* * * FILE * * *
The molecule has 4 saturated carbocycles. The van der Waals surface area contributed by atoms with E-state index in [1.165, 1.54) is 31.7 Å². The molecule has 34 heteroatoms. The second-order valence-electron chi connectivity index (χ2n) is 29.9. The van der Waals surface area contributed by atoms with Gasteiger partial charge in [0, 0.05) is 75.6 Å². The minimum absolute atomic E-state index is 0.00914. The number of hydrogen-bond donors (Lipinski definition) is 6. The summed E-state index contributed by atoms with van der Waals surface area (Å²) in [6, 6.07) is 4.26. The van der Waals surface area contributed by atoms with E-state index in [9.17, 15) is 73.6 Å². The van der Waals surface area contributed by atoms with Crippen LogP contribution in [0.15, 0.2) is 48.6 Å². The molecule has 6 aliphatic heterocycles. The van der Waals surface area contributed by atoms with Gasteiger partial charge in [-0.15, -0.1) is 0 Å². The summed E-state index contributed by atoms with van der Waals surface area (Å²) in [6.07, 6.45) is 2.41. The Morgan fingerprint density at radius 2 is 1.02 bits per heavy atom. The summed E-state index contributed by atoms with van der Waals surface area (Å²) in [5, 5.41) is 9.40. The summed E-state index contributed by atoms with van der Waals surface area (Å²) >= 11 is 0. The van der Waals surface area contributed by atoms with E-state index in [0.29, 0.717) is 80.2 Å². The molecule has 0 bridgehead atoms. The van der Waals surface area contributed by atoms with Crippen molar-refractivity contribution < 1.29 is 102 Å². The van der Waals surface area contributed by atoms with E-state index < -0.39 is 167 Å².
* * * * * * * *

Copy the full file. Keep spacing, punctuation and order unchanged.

The molecule has 4 saturated carbocycles. The van der Waals surface area contributed by atoms with E-state index in [1.165, 1.54) is 31.7 Å². The molecule has 34 heteroatoms. The second-order valence-electron chi connectivity index (χ2n) is 29.9. The van der Waals surface area contributed by atoms with Gasteiger partial charge in [0, 0.05) is 75.6 Å². The minimum absolute atomic E-state index is 0.00914. The number of hydrogen-bond donors (Lipinski definition) is 6. The summed E-state index contributed by atoms with van der Waals surface area (Å²) in [6, 6.07) is 4.26. The van der Waals surface area contributed by atoms with E-state index in [9.17, 15) is 73.6 Å². The van der Waals surface area contributed by atoms with Crippen LogP contribution in [0.15, 0.2) is 48.6 Å². The molecule has 6 aliphatic heterocycles. The van der Waals surface area contributed by atoms with Gasteiger partial charge in [-0.15, -0.1) is 0 Å². The summed E-state index contributed by atoms with van der Waals surface area (Å²) in [6.07, 6.45) is 2.41. The Morgan fingerprint density at radius 2 is 1.02 bits per heavy atom. The summed E-state index contributed by atoms with van der Waals surface area (Å²) in [5, 5.41) is 9.40. The summed E-state index contributed by atoms with van der Waals surface area (Å²) >= 11 is 0. The van der Waals surface area contributed by atoms with E-state index in [0.29, 0.717) is 80.2 Å². The molecule has 0 bridgehead atoms. The van der Waals surface area contributed by atoms with Crippen molar-refractivity contribution < 1.29 is 102 Å². The van der Waals surface area contributed by atoms with E-state index < -0.39 is 167 Å².